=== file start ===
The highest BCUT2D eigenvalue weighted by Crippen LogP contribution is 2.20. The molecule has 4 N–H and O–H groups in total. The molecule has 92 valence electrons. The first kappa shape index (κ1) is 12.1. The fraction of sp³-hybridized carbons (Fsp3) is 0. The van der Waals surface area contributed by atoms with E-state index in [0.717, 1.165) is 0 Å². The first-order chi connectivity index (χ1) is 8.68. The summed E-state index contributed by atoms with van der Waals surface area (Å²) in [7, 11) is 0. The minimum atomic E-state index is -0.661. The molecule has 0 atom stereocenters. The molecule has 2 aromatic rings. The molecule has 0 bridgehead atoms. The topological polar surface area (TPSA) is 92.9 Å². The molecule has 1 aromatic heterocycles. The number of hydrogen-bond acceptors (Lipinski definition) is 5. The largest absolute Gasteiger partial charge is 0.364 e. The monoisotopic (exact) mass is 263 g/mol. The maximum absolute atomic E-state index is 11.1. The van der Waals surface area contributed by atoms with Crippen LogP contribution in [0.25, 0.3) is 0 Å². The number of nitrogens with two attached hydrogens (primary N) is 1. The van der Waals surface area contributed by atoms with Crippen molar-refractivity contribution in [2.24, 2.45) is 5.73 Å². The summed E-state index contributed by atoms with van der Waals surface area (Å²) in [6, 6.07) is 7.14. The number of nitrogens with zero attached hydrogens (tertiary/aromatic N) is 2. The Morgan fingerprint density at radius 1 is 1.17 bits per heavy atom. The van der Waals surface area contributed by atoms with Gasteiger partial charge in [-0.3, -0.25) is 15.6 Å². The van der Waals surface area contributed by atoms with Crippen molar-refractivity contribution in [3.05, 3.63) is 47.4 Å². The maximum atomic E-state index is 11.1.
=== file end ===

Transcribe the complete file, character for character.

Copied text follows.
The highest BCUT2D eigenvalue weighted by Crippen LogP contribution is 2.20. The molecule has 4 N–H and O–H groups in total. The molecule has 92 valence electrons. The first kappa shape index (κ1) is 12.1. The fraction of sp³-hybridized carbons (Fsp3) is 0. The van der Waals surface area contributed by atoms with E-state index in [0.717, 1.165) is 0 Å². The first-order chi connectivity index (χ1) is 8.68. The summed E-state index contributed by atoms with van der Waals surface area (Å²) in [7, 11) is 0. The minimum atomic E-state index is -0.661. The molecule has 0 atom stereocenters. The molecule has 2 aromatic rings. The molecule has 0 bridgehead atoms. The topological polar surface area (TPSA) is 92.9 Å². The molecule has 1 aromatic heterocycles. The number of hydrogen-bond acceptors (Lipinski definition) is 5. The largest absolute Gasteiger partial charge is 0.364 e. The monoisotopic (exact) mass is 263 g/mol. The maximum absolute atomic E-state index is 11.1. The van der Waals surface area contributed by atoms with Crippen LogP contribution in [0.25, 0.3) is 0 Å². The number of nitrogens with two attached hydrogens (primary N) is 1. The van der Waals surface area contributed by atoms with Crippen molar-refractivity contribution in [2.24, 2.45) is 5.73 Å². The summed E-state index contributed by atoms with van der Waals surface area (Å²) in [6, 6.07) is 7.14. The number of nitrogens with zero attached hydrogens (tertiary/aromatic N) is 2. The Morgan fingerprint density at radius 1 is 1.17 bits per heavy atom. The van der Waals surface area contributed by atoms with Gasteiger partial charge in [-0.3, -0.25) is 15.6 Å². The van der Waals surface area contributed by atoms with Crippen molar-refractivity contribution in [3.05, 3.63) is 47.4 Å². The maximum atomic E-state index is 11.1.